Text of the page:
Josh the Otter Literacy and Water Safety Project
Beginning in 2010, the Rotary Club of Port St Lucie has supported water safety education using the Josh the Otter program. Beginning with 125 elementary kindergarten students, the program in Port St Lucie has grown to over 800 three, four and five-year-old children reached each year. Following a lively demonstration, each class receives a Josh the Otter book and Music/Teaching CD and a Josh the Baby Otter stuffed animal. Each student receives a Josh the Otter coloring book and sticker to take home. All are treated to visit from a "live" Josh the Otter character (in costume) to interact with. To learn about the origin of this program Click Here.
Eye Care International Project
Each year, Rotarian Dr. William Olivos travels to the mountains of Peru to provide free eye care clinics for those in need. The local optometry students provide the necessary staffing for the clinics where they register patients, sort glasses, and assist the optometrist in diagnosing and fitting glasses. The Rotary Club of Port St Lucie is proud to partner with Dr. Olivos' Olive Tree Foundation for Education in this worthy endeavor. Restoring clear sight to those in need restores their quality of life. And helping young people learn to provide that service gives them a valuable skill and rewarding future in their own homeland.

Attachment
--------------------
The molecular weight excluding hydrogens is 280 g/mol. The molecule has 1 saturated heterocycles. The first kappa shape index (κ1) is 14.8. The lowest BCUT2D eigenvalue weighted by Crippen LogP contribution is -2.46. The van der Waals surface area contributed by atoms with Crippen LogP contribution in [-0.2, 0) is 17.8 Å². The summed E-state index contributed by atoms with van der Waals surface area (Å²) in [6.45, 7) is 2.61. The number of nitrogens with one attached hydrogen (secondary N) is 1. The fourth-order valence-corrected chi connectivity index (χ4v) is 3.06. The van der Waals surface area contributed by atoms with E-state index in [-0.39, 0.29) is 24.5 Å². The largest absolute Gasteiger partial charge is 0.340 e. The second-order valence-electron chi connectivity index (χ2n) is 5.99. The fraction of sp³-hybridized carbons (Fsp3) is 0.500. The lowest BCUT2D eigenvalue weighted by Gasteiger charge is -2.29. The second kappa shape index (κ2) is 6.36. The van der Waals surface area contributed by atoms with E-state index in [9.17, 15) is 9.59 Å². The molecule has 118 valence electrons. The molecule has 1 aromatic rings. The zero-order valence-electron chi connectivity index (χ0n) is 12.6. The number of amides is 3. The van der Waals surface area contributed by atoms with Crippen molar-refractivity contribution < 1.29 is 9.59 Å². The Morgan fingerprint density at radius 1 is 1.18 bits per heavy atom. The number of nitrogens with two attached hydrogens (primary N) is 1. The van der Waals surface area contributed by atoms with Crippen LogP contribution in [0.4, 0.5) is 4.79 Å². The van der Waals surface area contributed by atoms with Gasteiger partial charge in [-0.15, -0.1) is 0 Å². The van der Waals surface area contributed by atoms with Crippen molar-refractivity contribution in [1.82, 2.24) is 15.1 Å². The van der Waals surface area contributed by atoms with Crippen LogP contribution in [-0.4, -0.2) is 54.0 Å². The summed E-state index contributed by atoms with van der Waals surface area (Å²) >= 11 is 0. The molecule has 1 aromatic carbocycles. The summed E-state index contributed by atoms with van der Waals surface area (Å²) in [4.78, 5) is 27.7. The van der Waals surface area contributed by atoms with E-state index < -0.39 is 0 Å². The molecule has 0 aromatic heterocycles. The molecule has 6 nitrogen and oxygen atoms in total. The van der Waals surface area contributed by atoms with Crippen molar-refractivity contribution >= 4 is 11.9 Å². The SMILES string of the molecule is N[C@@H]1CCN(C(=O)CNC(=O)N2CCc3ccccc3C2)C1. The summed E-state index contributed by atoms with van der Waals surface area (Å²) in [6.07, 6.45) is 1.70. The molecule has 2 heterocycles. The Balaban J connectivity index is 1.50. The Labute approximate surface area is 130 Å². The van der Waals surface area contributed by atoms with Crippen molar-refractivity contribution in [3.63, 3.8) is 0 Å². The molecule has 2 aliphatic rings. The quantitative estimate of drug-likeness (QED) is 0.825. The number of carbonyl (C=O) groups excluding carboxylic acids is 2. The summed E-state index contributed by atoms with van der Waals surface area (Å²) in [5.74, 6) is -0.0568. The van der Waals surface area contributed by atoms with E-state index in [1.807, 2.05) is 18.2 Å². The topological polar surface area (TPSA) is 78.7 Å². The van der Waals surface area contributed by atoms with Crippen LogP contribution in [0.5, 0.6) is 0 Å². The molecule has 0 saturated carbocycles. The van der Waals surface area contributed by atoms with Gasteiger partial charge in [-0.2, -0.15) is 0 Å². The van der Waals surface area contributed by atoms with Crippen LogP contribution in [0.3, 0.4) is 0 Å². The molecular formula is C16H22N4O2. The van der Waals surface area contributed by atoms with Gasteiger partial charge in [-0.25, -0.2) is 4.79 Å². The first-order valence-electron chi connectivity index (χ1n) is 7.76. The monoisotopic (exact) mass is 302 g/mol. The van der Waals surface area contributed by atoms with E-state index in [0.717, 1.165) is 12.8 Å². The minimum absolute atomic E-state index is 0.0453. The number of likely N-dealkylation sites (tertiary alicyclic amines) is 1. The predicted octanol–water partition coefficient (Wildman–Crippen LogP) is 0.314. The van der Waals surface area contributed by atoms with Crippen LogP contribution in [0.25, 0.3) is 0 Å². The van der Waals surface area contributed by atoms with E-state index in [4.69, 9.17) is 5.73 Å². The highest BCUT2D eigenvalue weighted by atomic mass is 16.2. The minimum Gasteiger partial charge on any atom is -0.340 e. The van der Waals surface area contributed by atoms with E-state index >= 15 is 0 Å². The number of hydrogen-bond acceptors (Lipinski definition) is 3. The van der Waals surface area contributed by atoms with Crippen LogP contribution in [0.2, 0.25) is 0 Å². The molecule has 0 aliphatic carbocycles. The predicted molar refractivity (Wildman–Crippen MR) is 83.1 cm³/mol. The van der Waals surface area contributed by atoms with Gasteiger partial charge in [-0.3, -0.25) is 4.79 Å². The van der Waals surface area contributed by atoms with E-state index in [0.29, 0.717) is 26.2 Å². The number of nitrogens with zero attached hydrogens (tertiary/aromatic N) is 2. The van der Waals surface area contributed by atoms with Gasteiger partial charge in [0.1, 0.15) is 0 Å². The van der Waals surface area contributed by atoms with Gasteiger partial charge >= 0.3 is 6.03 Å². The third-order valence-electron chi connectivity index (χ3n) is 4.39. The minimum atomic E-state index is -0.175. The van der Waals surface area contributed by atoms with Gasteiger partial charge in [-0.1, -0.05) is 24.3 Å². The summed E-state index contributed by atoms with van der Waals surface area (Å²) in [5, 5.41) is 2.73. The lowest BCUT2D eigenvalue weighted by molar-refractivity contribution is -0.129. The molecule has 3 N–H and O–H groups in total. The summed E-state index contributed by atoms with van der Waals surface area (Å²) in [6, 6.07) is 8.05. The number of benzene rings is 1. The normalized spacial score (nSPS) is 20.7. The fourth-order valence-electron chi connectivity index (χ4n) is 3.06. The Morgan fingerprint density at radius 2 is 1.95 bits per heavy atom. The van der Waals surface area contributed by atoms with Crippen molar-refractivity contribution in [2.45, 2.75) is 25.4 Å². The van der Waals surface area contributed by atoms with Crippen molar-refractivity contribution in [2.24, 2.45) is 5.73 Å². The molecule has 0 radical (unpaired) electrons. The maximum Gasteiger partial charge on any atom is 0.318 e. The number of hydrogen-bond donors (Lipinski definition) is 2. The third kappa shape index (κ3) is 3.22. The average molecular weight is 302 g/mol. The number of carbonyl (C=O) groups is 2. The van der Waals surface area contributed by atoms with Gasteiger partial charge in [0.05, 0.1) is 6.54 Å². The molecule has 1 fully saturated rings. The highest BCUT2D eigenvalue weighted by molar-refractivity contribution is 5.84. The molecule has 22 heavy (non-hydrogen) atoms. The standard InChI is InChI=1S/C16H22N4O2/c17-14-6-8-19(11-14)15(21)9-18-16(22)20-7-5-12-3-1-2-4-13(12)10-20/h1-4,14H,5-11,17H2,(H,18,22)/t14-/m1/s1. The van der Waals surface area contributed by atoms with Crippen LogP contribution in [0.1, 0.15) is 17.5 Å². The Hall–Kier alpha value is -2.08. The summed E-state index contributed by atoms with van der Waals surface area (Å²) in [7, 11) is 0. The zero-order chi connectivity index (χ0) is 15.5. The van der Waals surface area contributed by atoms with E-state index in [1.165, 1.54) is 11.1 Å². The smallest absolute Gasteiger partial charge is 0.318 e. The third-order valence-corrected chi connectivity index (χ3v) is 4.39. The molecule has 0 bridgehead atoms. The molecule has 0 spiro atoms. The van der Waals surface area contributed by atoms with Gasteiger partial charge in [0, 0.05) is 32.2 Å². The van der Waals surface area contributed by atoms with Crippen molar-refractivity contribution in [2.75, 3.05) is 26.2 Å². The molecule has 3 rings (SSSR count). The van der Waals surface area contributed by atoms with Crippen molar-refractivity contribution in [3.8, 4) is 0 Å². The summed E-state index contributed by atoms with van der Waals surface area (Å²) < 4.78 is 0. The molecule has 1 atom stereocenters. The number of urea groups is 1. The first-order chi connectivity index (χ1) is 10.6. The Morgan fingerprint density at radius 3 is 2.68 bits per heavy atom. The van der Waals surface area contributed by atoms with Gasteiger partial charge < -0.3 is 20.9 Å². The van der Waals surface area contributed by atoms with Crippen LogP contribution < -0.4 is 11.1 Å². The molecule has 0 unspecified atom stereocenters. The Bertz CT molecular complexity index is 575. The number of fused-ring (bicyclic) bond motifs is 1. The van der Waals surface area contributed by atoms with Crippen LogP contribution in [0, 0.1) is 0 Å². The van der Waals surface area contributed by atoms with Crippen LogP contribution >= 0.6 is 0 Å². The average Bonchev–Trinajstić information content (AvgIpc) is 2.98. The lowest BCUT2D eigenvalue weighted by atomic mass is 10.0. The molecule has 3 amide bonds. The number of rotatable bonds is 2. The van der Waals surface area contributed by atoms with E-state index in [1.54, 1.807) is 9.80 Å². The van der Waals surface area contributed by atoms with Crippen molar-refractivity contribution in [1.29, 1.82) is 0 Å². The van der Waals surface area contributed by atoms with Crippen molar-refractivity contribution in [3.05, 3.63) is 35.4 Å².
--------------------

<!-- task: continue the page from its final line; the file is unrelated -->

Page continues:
Rotary International Polio Eradication Program
Rotary has been working to eradicate polio for more than 30 years. Our goal of ridding the world of this disease is closer than ever. As a founding partner of the Global Polio Eradication Initiative, we've reduced polio cases by 99.9 percent since our first project to vaccinate children in the Philippines in 1979. We've helped immunize more than 2.5 billion children in 122 countries. So far, Rotary has contributed more than $1.8 billion toward eradicating the disease worldwide.
Today, polio remains endemic only in Afghanistan, Nigeria, and Pakistan. But it’s crucial to continue working to keep other countries polio-free. If all eradication efforts stopped today, within 10 years, polio could paralyze as many as 200,000 children each year. Click Here to see our progress.